Rosa Parks’ world seems a million miles away. It’s hard to believe it was (just) less than fifty years ago that segregation was commonplace, that someone could be arrested for refusing to move to the back of the bus, that we accepted unequal treatment for citizens of our country based on the color of their skin.
Of course, in some ways, it still seems very real.
And it’s more apparent than ever that there is still a lot of work to do. That we have barely addressed the deep social injustices and divides that were reflected in the laws that Ms. Parks helped to erase, much less the economic factors that continue to put the lie to the image of the US as a land of prosperity and opportunity.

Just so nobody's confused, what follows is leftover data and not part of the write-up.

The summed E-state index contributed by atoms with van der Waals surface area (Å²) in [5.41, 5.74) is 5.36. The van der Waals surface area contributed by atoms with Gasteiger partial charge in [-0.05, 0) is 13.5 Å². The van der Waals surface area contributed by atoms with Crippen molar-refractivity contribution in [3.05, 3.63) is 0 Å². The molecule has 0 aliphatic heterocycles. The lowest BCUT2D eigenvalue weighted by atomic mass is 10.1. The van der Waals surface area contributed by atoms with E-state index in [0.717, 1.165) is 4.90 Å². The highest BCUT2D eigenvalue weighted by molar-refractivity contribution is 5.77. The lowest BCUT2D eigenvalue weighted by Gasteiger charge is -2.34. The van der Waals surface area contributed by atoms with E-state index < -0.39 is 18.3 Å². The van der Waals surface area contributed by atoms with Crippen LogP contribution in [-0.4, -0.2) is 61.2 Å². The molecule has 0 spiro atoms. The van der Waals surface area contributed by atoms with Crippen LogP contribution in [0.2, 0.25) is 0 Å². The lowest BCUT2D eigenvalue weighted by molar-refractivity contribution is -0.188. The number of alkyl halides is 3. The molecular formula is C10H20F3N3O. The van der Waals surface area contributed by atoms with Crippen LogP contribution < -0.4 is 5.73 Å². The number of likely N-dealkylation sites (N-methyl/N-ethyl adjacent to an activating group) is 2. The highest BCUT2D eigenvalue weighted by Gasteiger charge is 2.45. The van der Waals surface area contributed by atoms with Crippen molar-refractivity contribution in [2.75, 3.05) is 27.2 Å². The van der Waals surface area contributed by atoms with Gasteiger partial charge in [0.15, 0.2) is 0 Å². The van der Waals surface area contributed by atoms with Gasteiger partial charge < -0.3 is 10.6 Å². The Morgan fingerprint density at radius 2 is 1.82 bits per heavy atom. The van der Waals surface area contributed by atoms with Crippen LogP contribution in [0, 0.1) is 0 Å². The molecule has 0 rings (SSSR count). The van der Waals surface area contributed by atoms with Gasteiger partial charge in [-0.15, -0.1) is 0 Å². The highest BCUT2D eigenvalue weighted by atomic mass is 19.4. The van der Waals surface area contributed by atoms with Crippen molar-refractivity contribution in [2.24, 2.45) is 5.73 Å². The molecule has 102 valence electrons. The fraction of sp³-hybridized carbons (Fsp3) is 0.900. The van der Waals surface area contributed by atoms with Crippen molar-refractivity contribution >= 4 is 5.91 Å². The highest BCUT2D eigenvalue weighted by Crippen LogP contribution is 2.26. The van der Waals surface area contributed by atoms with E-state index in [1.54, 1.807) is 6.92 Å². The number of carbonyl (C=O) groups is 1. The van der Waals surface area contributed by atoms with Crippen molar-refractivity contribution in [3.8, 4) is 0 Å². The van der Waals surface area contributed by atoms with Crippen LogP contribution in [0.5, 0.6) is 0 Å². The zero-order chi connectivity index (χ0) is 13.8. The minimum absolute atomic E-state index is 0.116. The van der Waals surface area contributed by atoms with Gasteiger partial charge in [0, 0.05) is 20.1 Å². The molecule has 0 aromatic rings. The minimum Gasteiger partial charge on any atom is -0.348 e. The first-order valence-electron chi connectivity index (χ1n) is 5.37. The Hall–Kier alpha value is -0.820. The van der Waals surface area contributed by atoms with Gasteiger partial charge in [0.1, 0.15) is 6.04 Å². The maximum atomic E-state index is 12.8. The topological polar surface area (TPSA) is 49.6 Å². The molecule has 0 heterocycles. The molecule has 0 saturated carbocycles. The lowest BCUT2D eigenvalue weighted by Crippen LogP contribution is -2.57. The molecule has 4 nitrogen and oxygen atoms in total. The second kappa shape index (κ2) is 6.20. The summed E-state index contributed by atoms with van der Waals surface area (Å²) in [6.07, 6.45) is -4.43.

But if there is one lesson to be learned from Rosa Parks, it is this: sometimes even causes that have decades of rising social pressure on their side need a single person to stand up—or, in this case, keep her seat. One person doesn’t change the world, but one person can be the pivot on which the world starts to change.
(I decided to finish writing this even though I think David Weinberger has said it better.)